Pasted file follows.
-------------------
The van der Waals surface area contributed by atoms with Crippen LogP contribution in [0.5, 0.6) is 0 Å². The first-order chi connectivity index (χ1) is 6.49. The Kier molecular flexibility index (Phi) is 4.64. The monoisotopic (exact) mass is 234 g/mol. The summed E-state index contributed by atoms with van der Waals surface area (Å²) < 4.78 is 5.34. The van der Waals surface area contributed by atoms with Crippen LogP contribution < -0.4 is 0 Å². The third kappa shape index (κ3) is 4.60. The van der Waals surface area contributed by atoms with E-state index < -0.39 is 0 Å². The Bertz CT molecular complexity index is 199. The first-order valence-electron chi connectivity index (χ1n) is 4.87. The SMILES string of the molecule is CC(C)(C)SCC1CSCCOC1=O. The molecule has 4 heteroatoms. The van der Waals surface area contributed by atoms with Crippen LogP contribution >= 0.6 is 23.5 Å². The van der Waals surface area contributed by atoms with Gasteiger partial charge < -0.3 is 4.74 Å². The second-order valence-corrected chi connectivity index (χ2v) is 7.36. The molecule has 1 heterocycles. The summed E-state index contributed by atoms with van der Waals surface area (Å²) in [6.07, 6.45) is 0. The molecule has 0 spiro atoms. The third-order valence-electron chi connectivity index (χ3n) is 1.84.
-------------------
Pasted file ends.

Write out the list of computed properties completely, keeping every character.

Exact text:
The van der Waals surface area contributed by atoms with Crippen LogP contribution in [0.5, 0.6) is 0 Å². The first-order chi connectivity index (χ1) is 6.49. The Kier molecular flexibility index (Phi) is 4.64. The monoisotopic (exact) mass is 234 g/mol. The summed E-state index contributed by atoms with van der Waals surface area (Å²) < 4.78 is 5.34. The van der Waals surface area contributed by atoms with Crippen LogP contribution < -0.4 is 0 Å². The third kappa shape index (κ3) is 4.60. The van der Waals surface area contributed by atoms with E-state index < -0.39 is 0 Å². The Bertz CT molecular complexity index is 199. The first-order valence-electron chi connectivity index (χ1n) is 4.87. The SMILES string of the molecule is CC(C)(C)SCC1CSCCOC1=O. The molecule has 4 heteroatoms. The van der Waals surface area contributed by atoms with Crippen LogP contribution >= 0.6 is 23.5 Å². The van der Waals surface area contributed by atoms with Gasteiger partial charge < -0.3 is 4.74 Å². The second-order valence-corrected chi connectivity index (χ2v) is 7.36. The molecule has 1 heterocycles. The summed E-state index contributed by atoms with van der Waals surface area (Å²) in [6.07, 6.45) is 0. The molecule has 0 spiro atoms. The third-order valence-electron chi connectivity index (χ3n) is 1.84.